Provision

A A A

DEFINITION

A legal clause or condition contained within a contract that requires or prevents either one or both parties to perform a particular requirement by some specified time. Specified requirements can include, but are not limited to, sunset, soft call, anti-dilution, and anti-greenmail provisions.

INVESTOPEDIA EXPLAINS

Provisions were created to protect the interests of one or both parties named in a contract or legal document. For example, the anti-greenmail provision contained within some companies' charters protects shareholders from the board wanting to pass stock buybacks. Although stock buybacks can be a good thing for shareholders, some buybacks allow board members to sell their stock to the company at inflated premiums.


RELATED TERMS
  1. Anti-Dilution Provision

    A provision in an option or a convertible security. It protects an investor ...
  2. Anti-Greenmail Provision

    A special clause located within a firm's corporate charter that acts as a deterrence ...
  3. Assignable Contract

    A futures contract with a provision permitting the contract holder to convey ...
  4. Dead Hand Provision

    A stipulation on a defense mechanism (or poison pill) used by companies in order ...
  5. Make Whole Call (Provision)

    A type of call provision on a bond allowing the borrower to pay off remaining ...
  6. Buyback

    The repurchase of outstanding shares (repurchase) by a company in order to reduce ...
  7. Soft Call Provision

    A feature added to convertible fixed-income and debt securities. The provision ...
  8. Sunset Provision

    A clause in a statute, regulation or similar piece of legislation that provides ...
  9. Sprinkling Provision

    A provision within a life insurance agreement that allows the trustee of the ...
  10. Incontestability Clause

    A clause in most life insurance policies that prevents the provider from voiding ...
Related Articles
  1. Bond Call Features: Don't Get Caught ...
    Bonds & Fixed Income

    Bond Call Features: Don't Get Caught ...

  2. Mergers And Acquisitions: Understanding ...
    Fundamental Analysis

    Mergers And Acquisitions: Understanding ...

  3. A Breakdown Of Stock Buybacks
    Investing

    A Breakdown Of Stock Buybacks

  4. What happens when a company buys back ...
    Investing

    What happens when a company buys back ...

  5. What is an evergreen provision and how ...
    Options & Futures

    What is an evergreen provision and how ...

  6. The Basics Of Mergers And Acquisitions
    Options & Futures

    The Basics Of Mergers And Acquisitions

  7. How The Sarbanes-Oxley Era Affected ...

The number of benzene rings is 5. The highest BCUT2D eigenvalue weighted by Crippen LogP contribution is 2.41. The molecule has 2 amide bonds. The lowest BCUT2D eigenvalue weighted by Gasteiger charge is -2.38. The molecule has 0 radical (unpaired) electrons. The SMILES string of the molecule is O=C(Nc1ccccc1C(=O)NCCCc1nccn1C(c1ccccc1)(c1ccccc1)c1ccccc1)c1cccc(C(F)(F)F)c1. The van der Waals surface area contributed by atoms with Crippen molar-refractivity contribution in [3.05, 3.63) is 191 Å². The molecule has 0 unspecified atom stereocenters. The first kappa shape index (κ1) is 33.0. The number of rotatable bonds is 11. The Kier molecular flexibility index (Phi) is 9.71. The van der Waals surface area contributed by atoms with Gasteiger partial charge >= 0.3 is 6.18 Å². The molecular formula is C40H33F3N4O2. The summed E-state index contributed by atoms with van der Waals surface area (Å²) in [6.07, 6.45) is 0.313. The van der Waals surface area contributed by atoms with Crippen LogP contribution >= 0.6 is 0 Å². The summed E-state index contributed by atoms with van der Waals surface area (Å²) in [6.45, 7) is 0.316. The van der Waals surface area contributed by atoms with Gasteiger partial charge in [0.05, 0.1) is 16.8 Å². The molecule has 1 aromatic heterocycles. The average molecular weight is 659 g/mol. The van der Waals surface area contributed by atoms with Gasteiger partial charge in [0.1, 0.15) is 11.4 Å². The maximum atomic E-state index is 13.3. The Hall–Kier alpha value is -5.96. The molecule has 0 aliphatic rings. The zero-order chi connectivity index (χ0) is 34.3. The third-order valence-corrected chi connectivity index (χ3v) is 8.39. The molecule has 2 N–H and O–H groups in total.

Fundamental Analysis

    How The Sarbanes-Oxley Era Affected ...

  8. 4 Contract Essentials You Need to Know
    Budgeting

    4 Contract Essentials You Need to Know

  9. How To Profit From The Rise in Proxy ...
    Investing Basics

    How To Profit From The Rise in Proxy ...

  10. ISDA Master Agreement
    Investing Basics

    ISDA Master Agreement

comments powered by Disqus
Hot Definitions
  1. Quanto Swap

    A swap with varying combinations of interest rate, currency and equity swap features, where payments are based on the movement of two different countries' interest rates. This is also referred to as a differential or "diff" swap.
  2. Genuine Progress Indicator - GPI

    A metric used to measure the economic growth of a country. It is often considered as a replacement to the more well known gross domestic product (GDP) economic indicator. The GPI indicator takes everything the GDP uses into account, but also adds other figures that represent the cost of the negative effects related to economic activity (such as the cost of crime, cost of ozone depletion and cost of resource depletion, among others).
  3. Accelerated Share Repurchase - ASR

    A specific method by which corporations can repurchase outstanding shares of their stock. The accelerated share repurchase (ASR) is usually accomplished by the corporation purchasing shares of its stock from an investment bank. The investment bank borrows the shares from clients or share lenders and sells them to the company.
  4. Microeconomic Pricing Model

    A model of the way prices are set within a market for a given good. According to this model, prices are set based on the balance of supply and demand in the market. In general, profit incentives are said to resemble an "invisible hand" that guides competing participants to an equilibrium price. The demand curve in this model is determined by consumers attempting to maximize their utility, given their budget.
  5. Centralized Market

    A financial market structure that consists of having all orders routed to one central exchange with no other competing market. The quoted prices of the various securities listed on the exchange represent the only price that is available to investors seeking to buy or sell the specific asset.
  6. Balanced Investment Strategy

    A portfolio allocation and management method aimed at balancing risk and return. Such portfolios are generally divided equally between equities and fixed-income securities.
Trading Center